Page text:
Tennessee Senate Measure would Ban Lawyers from Impaired Driving Ads

April 24, 2008

Tennessee defense attorneys would be banned from advertising their expertise with drunken driving cases under a bill advancing in the Senate.

Sen. Rosalind Kurita, a Clarksville Democrat, successfully added the provision to a bill on April 22 that would create an online registry of repeat DUI offenders in Tennessee. The measure is now headed for a full Senate vote.

Kurita said officials have a hard enough time convicting drunken drivers without lawyers advertising their expertise in the field – and offering discounts to DUI defendants.

Senate Democratic Leader Jim Kyle, a Memphis attorney, argued that Kurita’s proposal would violate commercial free speech rights.

“What is so un-American about someone charged with a crime to be able to find an attorney who can represent them?” Kyle said. “Is there any basis that we can constitutionally tell someone they can’t advertise what they’re doing, if what they’re doing is legal?”

Kyle said that as long as lawyers are meeting ethical standards set by the Tennessee Bar Association they should be allowed to advertise their legal qualifications.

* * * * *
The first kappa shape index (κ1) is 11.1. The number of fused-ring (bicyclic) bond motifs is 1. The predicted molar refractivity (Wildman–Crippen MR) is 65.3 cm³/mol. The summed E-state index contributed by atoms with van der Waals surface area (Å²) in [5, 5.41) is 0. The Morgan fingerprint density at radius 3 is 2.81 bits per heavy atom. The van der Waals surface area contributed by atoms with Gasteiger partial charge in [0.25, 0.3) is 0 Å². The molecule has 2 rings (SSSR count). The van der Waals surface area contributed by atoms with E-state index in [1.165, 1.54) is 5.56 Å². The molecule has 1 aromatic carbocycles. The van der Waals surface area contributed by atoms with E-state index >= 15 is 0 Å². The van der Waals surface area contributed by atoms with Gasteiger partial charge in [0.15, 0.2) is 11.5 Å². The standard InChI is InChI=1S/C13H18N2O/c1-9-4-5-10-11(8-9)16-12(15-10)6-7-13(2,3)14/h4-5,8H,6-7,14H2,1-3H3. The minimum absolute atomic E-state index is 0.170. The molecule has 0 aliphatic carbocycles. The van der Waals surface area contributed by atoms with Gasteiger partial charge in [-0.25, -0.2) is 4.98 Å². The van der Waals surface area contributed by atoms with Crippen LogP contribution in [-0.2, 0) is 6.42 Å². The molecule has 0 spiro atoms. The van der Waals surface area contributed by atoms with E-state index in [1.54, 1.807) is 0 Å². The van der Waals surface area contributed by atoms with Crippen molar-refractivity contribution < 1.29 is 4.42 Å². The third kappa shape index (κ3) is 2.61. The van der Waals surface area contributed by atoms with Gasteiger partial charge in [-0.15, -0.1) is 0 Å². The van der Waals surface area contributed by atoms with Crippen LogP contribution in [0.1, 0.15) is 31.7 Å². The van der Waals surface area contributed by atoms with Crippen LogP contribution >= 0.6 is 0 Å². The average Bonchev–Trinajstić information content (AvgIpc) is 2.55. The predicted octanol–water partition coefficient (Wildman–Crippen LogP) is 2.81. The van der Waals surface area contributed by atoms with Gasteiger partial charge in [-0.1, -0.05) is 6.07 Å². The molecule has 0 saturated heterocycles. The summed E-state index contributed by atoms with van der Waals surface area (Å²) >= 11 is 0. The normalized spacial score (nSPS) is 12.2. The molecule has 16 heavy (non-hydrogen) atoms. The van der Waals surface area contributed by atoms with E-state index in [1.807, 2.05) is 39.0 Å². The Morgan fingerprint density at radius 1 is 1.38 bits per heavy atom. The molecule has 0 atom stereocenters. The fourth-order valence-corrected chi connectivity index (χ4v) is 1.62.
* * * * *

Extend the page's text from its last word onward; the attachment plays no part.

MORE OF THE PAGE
Bar association Executive Director Allan Ramsaur said there are already strict rules about lawyers’ advertisements. “So we do not need this,” he said about Kurita’s proposal.

Kurita and other members of the Senate Finance Committee argued that the bar association does not officially certify expertise in DUI defense, so lawyers shouldn’t be able to bill themselves as experts.

“The issue is misrepresenting that there is such as thing as specializing in DUI defense,” Kurita said.

But Ramsaur said in an interview the bar association does certify specialization for DUI defenders and for criminal defenders, although few lawyers go through that process.

Lawyers can advertise their practice areas without saying they are certified specialists.

Kyle said he will ask the state attorney general for a legal opinion on the matter.

Sen. Tim Burchett, R-Knoxville and sponsor of the DUI registry bill, said he doesn’t believe Kurita’s amendment is unconstitutional. But he added a provision to drop the proposal from the bill if it’s found to be illegal.

“What hacks me off is somebody who says ‘I’m going to get you off,”‘ Burchett said.

Burchett’s DUI registry would publicize the names of multiple offenders up to within 45 days of having their driver’s licenses restored.

The companion bill is awaiting a vote in the House Finance Committee.

Read SB3439 on the General Assembly’s Web site at: http://www.legislature.state.tn.us

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